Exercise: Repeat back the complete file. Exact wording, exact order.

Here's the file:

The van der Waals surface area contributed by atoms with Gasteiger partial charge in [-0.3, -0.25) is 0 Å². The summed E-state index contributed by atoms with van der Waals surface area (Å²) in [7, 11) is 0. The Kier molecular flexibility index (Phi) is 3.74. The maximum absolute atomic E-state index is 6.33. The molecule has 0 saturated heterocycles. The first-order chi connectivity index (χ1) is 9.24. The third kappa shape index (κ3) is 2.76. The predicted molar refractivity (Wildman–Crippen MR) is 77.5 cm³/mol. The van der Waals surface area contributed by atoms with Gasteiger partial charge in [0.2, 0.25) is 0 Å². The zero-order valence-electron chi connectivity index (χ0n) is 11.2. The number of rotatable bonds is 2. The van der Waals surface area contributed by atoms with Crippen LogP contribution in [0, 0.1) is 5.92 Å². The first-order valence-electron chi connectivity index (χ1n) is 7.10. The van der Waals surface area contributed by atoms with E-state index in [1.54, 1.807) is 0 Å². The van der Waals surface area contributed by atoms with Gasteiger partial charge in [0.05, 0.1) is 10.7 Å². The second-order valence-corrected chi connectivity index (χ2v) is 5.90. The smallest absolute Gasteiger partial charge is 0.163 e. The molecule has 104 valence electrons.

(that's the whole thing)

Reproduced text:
The van der Waals surface area contributed by atoms with Gasteiger partial charge in [-0.3, -0.25) is 0 Å². The summed E-state index contributed by atoms with van der Waals surface area (Å²) in [7, 11) is 0. The Kier molecular flexibility index (Phi) is 3.74. The maximum absolute atomic E-state index is 6.33. The molecule has 0 saturated heterocycles. The first-order chi connectivity index (χ1) is 9.24. The third kappa shape index (κ3) is 2.76. The predicted molar refractivity (Wildman–Crippen MR) is 77.5 cm³/mol. The van der Waals surface area contributed by atoms with Gasteiger partial charge in [0.2, 0.25) is 0 Å². The zero-order valence-electron chi connectivity index (χ0n) is 11.2. The number of rotatable bonds is 2. The van der Waals surface area contributed by atoms with Crippen LogP contribution in [0, 0.1) is 5.92 Å². The first-order valence-electron chi connectivity index (χ1n) is 7.10. The van der Waals surface area contributed by atoms with E-state index in [1.54, 1.807) is 0 Å². The van der Waals surface area contributed by atoms with Gasteiger partial charge in [0.05, 0.1) is 10.7 Å². The second-order valence-corrected chi connectivity index (χ2v) is 5.90. The smallest absolute Gasteiger partial charge is 0.163 e. The molecule has 104 valence electrons.